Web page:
I was shocked to discover that desperate cockroaches will eat their roommates, gnats perform a mating dance, spiders live in everyone’s homes, and that flies lay their eggs on feces. Though fascinating, some of these facts are downright alarming. Is it your curiosity that’s pulling you into this article? Does a sense of awe draw you forward? Though these are not facts that I’d recommend pulling out at dinner time or on a first date, they do make for interesting table talks.
If there’s an engrossing fact that you’ve learned about an insect, do share in the comments below.
Myth No. 1: Spiders Crawl in Your Mouth as You Sleep
Imagine it’s 2 a.m. and you’re sleeping with your mouth agape. At 3 a.m., you awake, noticing that your mouth feels dry. You rub it with the back of your hand and wonder if you’ve been sleeping with it wide open again? You reach for your nightstand to get that tube of chapstick and feel a long leg dangling out of your mouth. Letting out an abrupt, shallow scream, you realize that it’s a piece of string. You’d thought that it was a spider’s leg that perhaps you’d bitten off before it went all the way down the hatch. Spiders, after all, crawl into your mouth as you sleep, right?
This myth is false. Spiders are nocturnally active, but are in search of a meal, not a moving, saliva-filled, dark, breathing hole that might be making noise. Would you ever crawl into such a space?
Myth No. 2: Honeybees Immediately Die after Stinging You
This would be most lovely, wouldn’t it? But is it true?
A hive is made up of three types of bees: Worker bees, male drones, and a single female queen bee. We’re going to focus in on the worker bee.
A worker bee is female. Each hive contains some 60,000. Their one and only job is to protect the hive and their (reproductive) relatives inside. Worker bees are like disposable soldiers for the colony. Protection of the hive is their life assignment, as they can’t reproduce. Protect they will—until death. Their best method of defense: a stinger, only to be used when there is a perceived threat to their hive. (Note: A worker bee will not typically string when it’s away from its hive foraging, unless it is stepped on or handled roughly.) What if you become this perceived threat? What is it like to be stung?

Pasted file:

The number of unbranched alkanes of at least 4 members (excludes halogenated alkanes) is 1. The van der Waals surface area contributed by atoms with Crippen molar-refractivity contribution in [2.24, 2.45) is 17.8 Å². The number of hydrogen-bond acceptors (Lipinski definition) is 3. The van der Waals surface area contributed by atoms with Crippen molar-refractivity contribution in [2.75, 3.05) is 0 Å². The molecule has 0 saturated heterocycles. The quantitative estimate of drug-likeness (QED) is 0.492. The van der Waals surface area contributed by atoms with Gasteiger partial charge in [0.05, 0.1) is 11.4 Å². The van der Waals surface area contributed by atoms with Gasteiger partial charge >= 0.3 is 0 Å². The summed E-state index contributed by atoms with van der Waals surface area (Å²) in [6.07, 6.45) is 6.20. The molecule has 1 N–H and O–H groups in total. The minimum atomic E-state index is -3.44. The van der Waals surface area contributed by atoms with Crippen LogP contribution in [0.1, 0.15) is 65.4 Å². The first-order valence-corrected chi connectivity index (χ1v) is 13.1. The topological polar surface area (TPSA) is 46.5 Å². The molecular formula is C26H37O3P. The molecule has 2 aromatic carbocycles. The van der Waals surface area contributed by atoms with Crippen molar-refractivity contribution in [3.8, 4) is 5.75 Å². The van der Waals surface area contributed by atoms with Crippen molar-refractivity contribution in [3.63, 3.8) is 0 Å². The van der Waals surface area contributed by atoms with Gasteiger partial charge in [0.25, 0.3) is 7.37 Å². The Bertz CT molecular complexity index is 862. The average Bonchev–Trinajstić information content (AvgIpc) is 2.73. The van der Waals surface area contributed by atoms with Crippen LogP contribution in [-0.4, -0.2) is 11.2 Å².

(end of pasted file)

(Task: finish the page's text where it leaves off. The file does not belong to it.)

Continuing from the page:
The details: A honeybee’s stinger is make up of two barbed lancets. (A lancet is a saw-toothed blade.) Once those lancets puncture your skin, they’re stuck. The stinger is structured like a screw anchor. Once it’s in, it can’t just be pulled out. The bee, though, will try to pull it out and will self-amputate, rupturing its lower abdomen and releasing not only its stinger, but also a string of digestive material, muscles, glands, and a venom sac. The result is a gaping hole at the end of the bee’s abdomen, which is fatal for the bee.
What to do: Don’t panic. Immediately remove the stinger with the edge of your fingernail or the edge of a credit card. This immediate removal will help curb the amount of toxins released into your skin. Then, wash the sting site with soap and water, and then ice that sting site. Icing is the single most effective way to reduce venom absorption.
This myth is true. Honeybees (the female worker bees, that is) die after they sting you.
Myth No. 3: Ticks Must Be Removed by a Heat Source
Ticks are more prevalent than you might realize. A lot of folks believe there is an actual tick season. In fact, ticks do not die off over the winter, nor do they stop looking for a host, though they are more active from March to November. Ticks are on a hunt (for a host) anytime the temperature is over freezing.
Unfortunately, too, their presence (and the rate of tick-associated infections diagnosed) is on the rise as we experience warmer temperatures and milder winters. Their habitats are changing and expanding as well.